The following poems are from an unpublished manuscript titled, Snakes and Ladders.
There are Fellow Travelers and then There are Fellow Travelers
Ruben choked on his vomit today;
felt the urge to vomit before; today
tilted his head back and guzzled. He
had begun to vomit months ago—a little
at first: barely perceptible squirts attributed
to clams. When trickles turned to mouthfuls
he knew something was truly wrong; so bloody
wrong, thoughts of getting to a doctor made him
laugh. What MD could save him now? He knew
vomit was no joke, not to be played with, not
ignored. Rubin remembered a student who
vomited herself to death after a boyfriend
said she was too fat to be his girl. She
wasted away, her eyes black pits,
sitting still in Introduction
to The Romantics
at Penn U,
Ruben’s friend Jim,
the cook, had drowned
in vomit in his reclining chair.
Had told Ruben and whoever listened
that he dreamed himself an intergalactic traveler
stranded on Earth. Jim grew old saying the human species
was ruled by reptilian aliens who live only to enslave us. Listen,
the colonizers are everywhere! He threw up in the soup of everyone
he thought collaborator before leaving The Sky High on the Upper East Side.
Ruben’s vomiting began in the teacher’s lounge after getting news his son
committed suicide — had begged his boy not to enlist—said more to fear
from a home-grown racist with a bomb. His son had said he was proud
to be an American. Crowed: The bitches love medals on hard Marines!
Ruben went mad with his son’s death. All the new lies called victories
in Afghanistan and Iraq finished him. His Epitaph: I learned too late.
The young teacher that jumped into Ruben’s shoes
was straight out of college and a tender heart—did
not complain at all about the smell of vomit, vomit
on the floor, or the crusty yellow stains on his desk.
Told his Principal: the Common Core is a great idea!
These kids need discipline and middle-class values!
* A version first of this poem first appeared in Acentos, February, 2016.
Blue’s Granpa, a dark Paiute,
was sent to government
boarding schools, that took
him far from this reservation,
that cut his hair, took away
his mother’s tongue, his ability
to resist. Now he smolders
in a corner, will not speak
when I visit, sees past me.
Or does he see me enough
to feel I am too white, a curse.
Will you tell me if I ask you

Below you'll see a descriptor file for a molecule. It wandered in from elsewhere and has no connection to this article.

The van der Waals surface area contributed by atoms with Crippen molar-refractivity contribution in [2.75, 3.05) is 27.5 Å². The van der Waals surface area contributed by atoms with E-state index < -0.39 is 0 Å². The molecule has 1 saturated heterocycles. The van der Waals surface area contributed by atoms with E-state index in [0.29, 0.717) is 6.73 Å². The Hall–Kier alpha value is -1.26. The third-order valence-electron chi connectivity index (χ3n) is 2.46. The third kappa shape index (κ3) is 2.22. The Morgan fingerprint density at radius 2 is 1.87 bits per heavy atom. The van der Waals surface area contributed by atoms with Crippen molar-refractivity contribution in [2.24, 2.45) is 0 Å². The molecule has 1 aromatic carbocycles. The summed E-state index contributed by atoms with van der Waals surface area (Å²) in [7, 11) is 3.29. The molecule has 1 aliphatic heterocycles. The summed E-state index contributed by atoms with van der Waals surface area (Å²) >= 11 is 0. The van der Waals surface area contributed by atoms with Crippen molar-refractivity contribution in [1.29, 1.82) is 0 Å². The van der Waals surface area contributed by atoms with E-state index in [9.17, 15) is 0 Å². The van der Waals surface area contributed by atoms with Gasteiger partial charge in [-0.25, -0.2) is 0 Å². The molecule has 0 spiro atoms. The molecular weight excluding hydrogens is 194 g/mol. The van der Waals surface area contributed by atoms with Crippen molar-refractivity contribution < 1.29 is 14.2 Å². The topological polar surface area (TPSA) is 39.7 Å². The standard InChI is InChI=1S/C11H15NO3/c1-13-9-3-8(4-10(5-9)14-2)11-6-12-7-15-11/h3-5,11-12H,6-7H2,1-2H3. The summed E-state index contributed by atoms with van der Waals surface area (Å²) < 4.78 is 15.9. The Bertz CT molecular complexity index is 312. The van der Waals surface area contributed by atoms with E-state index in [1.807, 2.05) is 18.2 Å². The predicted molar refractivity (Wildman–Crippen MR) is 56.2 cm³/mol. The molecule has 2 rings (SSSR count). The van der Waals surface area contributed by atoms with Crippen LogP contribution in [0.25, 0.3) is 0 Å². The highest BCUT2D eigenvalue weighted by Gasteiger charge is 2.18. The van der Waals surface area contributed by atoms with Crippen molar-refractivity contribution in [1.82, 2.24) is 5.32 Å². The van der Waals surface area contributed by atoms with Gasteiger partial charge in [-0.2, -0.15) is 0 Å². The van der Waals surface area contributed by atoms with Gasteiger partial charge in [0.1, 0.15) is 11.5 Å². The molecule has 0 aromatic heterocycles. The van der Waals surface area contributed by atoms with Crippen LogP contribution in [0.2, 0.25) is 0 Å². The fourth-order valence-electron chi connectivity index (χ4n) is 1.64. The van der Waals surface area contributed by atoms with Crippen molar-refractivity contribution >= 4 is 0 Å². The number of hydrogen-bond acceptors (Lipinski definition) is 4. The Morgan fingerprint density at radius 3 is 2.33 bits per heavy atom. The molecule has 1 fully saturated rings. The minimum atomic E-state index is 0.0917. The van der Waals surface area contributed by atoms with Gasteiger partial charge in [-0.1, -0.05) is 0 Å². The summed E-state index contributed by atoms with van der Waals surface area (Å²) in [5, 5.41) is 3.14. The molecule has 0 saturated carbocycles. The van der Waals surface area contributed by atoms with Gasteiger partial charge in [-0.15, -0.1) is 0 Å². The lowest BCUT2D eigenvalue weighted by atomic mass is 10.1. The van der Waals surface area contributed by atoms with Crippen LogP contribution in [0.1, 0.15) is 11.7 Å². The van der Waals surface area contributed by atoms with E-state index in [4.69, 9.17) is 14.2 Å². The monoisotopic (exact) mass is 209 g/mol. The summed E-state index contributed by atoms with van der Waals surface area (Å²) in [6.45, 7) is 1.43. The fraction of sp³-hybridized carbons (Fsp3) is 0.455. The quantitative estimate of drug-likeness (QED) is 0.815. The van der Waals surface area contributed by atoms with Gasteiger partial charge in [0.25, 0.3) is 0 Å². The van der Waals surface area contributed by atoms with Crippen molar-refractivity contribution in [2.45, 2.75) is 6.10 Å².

how Blue died? Resistance
takes forms I don’t understand.
I was his teacher…more, more;
I need to understand more
than I do: how a quest took him
to the river to find ancestors
that would take away his anger
and finally give him peace;
now we have all lost him.
How many days did he hang
from that tree near our river?
Did he see visions of ancestors?
Did he search for the past or future
in the mirrors of those waters?
Old man, my blood is also red;
more of our young will follow him;
I refuse to believe our elders
will not be there to turn them.
I believe I see one standing
by your side, old man; his eyes
are ancient pools and very wise.
* This poem first appeared in Pilgrimage, March, 2015
Disunion: August 4, 2012
Is there code to escape this ear piercing
siren? Buddha? Tibetan singing bowls
with their long sustaining harmonies?
How did I arrive in this space this time?
I am here again in a merciless universe,
where a cold Black Hole is pulling
the top of my head away from the rest
of me; I am being insanely stretched out.
I am a long thin elasticity trailing behind
a grotesquely distorted skull projectile,
close to losing all feeling in this form;
I have become a trite cartoonish figure.
Then there is the familiar hungry ache
to walk barefoot in warm white sand,
without one lie visible on the horizon,
and all the lies behind me disappearing.
Who will reconfigure me this morning?
Is only a feverish wish for immortality,
stoked by naïve vanity and childish fear
enough to rescue breaking bones and skin?
In two weeks I will be fifty-four years
old; my grown-up son suggests therapy.
*This poem first appeared in Counterpunch, April, 2013
Until next time,